Peanut butter is a hugely popular comfort food that is loved by both kids and adults. This tastier and more filling alternative to dairy butter is used not only as a spread, but is also an ingredient in many other snacks and desserts. But, is peanut butter is healthy?
Another related question: Is one brand of peanut butter the same as another?
The answers to these questions depend on which type of peanut butter you are using and how much of it.
Broadly speaking, there are two types of peanut butter: one, pure, or homemade peanut butter, and two, packaged peanut butter.
Most people, let’s assume over 99%, use store-bought peanut butter. The store-bought peanut butter contains not only peanuts but also sugar, salt, added oil, and some other stuff that is used in processed foods.
One popular brand of peanut butter contains the following ingredients: roasted peanuts, soybean oil, corn maltodextrin, sugar, salt, glycerides, and hydrogenated vegetable oil made from cottonseed and rapeseed oils.
Now consider this: natural peanut butter is supposed to have only one ingredient – roasted peanuts.
Nutrition-wise, peanuts contain protein, carbohydrates, dietary fiber, magnesium, potassium, phosphorus, calcium, and vitamin E. And most of all, peanuts contain fat, as high as 49%.
However, the fat in peanuts is a mix of saturated, mono-unsaturated, and poly unsaturated, and as a combination, it is not so bad. Mono and polyunsaturated fats help reduce LDL or bad cholesterol in the body.
But imagine adding soybean oil and hydrogenated vegetable oils, sugar, and starch to a food product that is already 49% fat. Does that sound healthy to you?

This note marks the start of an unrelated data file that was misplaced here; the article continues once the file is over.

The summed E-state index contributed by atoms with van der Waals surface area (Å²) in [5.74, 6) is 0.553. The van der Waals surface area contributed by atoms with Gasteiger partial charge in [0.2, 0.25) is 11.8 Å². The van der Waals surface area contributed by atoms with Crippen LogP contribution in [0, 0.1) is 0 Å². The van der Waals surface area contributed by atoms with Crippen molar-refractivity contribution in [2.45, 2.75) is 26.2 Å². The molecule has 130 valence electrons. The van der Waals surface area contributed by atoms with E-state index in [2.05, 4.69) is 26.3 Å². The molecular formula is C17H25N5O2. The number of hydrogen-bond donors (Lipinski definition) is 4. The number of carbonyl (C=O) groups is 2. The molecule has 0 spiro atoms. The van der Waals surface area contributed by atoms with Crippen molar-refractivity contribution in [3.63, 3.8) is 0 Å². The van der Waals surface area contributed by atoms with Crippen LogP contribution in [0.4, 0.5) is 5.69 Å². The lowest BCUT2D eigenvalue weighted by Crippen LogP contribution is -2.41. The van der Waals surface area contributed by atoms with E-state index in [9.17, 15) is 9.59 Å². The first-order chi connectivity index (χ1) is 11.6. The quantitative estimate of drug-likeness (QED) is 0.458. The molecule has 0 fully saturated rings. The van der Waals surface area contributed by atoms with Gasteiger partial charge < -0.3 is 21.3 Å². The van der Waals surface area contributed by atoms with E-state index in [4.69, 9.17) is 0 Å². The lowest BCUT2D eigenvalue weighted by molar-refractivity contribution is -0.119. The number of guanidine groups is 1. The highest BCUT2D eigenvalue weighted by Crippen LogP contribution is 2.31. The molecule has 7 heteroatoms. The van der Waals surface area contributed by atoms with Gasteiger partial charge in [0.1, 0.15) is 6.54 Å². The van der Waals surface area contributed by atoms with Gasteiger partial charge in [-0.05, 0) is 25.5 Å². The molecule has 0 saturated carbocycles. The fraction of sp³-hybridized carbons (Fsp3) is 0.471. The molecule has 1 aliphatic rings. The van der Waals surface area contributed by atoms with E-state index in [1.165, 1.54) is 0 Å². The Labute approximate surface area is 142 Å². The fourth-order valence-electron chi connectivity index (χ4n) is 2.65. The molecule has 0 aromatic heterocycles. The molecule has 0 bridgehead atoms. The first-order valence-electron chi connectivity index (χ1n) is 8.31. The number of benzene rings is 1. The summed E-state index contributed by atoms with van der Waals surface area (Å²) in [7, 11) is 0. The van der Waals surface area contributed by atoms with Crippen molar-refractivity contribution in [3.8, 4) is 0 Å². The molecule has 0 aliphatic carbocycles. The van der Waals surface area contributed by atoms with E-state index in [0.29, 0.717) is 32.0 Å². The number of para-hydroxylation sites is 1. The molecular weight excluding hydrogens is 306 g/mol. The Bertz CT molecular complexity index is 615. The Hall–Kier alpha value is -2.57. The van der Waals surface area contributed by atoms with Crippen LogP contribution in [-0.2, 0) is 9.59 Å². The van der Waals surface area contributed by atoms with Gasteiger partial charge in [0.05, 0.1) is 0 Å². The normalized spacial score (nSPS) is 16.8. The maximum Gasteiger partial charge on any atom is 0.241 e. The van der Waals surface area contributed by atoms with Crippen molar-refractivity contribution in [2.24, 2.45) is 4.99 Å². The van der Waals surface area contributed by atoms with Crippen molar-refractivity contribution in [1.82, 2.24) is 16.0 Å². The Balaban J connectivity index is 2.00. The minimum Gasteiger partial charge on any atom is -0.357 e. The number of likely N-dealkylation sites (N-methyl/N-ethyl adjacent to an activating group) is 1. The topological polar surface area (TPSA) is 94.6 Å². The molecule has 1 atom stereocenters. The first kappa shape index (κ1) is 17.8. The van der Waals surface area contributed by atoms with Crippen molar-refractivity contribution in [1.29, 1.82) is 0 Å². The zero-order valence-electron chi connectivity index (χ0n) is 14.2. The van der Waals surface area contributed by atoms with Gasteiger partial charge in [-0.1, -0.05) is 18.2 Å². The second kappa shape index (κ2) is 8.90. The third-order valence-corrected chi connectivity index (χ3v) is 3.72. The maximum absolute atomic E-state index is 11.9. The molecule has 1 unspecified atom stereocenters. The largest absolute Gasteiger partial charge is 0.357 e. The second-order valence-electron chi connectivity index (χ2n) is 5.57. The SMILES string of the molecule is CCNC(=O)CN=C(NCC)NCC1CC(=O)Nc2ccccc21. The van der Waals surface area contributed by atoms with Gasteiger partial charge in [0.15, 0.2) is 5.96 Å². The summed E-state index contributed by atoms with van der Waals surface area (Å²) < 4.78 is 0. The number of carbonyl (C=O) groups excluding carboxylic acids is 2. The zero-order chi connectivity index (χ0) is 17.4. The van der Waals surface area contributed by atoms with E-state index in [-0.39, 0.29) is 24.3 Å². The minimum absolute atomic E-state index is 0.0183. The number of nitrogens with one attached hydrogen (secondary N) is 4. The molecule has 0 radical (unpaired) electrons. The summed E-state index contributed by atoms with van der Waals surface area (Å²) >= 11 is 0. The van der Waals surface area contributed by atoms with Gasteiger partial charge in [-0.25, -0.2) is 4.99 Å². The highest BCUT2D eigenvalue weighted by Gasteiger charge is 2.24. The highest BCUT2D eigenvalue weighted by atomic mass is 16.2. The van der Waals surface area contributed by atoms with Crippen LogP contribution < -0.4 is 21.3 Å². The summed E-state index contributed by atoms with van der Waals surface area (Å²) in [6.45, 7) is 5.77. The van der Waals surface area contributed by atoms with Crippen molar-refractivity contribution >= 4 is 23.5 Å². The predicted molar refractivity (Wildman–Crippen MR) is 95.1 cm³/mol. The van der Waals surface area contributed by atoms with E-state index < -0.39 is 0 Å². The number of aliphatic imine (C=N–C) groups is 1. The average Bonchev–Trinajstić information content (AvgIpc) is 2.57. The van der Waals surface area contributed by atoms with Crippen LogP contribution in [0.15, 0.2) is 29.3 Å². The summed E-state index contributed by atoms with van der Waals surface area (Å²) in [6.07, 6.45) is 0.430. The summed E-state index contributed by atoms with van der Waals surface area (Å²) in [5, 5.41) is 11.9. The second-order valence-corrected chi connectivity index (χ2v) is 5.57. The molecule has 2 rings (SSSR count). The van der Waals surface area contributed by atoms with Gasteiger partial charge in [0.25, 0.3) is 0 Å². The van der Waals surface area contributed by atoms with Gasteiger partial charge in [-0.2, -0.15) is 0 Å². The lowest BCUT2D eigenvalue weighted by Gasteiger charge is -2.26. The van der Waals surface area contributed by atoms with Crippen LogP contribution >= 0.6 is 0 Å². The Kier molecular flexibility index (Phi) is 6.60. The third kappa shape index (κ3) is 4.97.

If you read online expert opinions on the benefits and risks associated with the consumption of peanut butter, you will find this crucial piece of information missing in many of them. They do not say if the peanut butter they are referring to, is homemade or factory-processed.
For example, this reputed website mentions that a two-tablespoon serving of peanut butter can add over 200 calories and up to 18 grams of fat to your diet. It is, however, not clarified if they are considering the additives in the commercially produced peanut butter.
(Referred link: https://www.webmd.com/diet/peanut-butter-good-for-you#1)
It is safe to conclude that commercially produced peanut butter may not be as healthy as it is claimed to be, unless you are buying the one that contains 100% peanuts and nothing else.
Also, you would do well to limit the consumption of peanut butter because even if it contains a healthy mix of fatty acids, you are still consuming a food product that is almost 50% fat.
Make It Yourself
And if you love peanut butter, the least you can do is to make it yourself. All you have to do is to put some roasted peanuts in a food processor and run it for a few minutes. Yes, it is that simple. Once you taste homemade peanut butter, you will never wish to buy the commercially produced variety.
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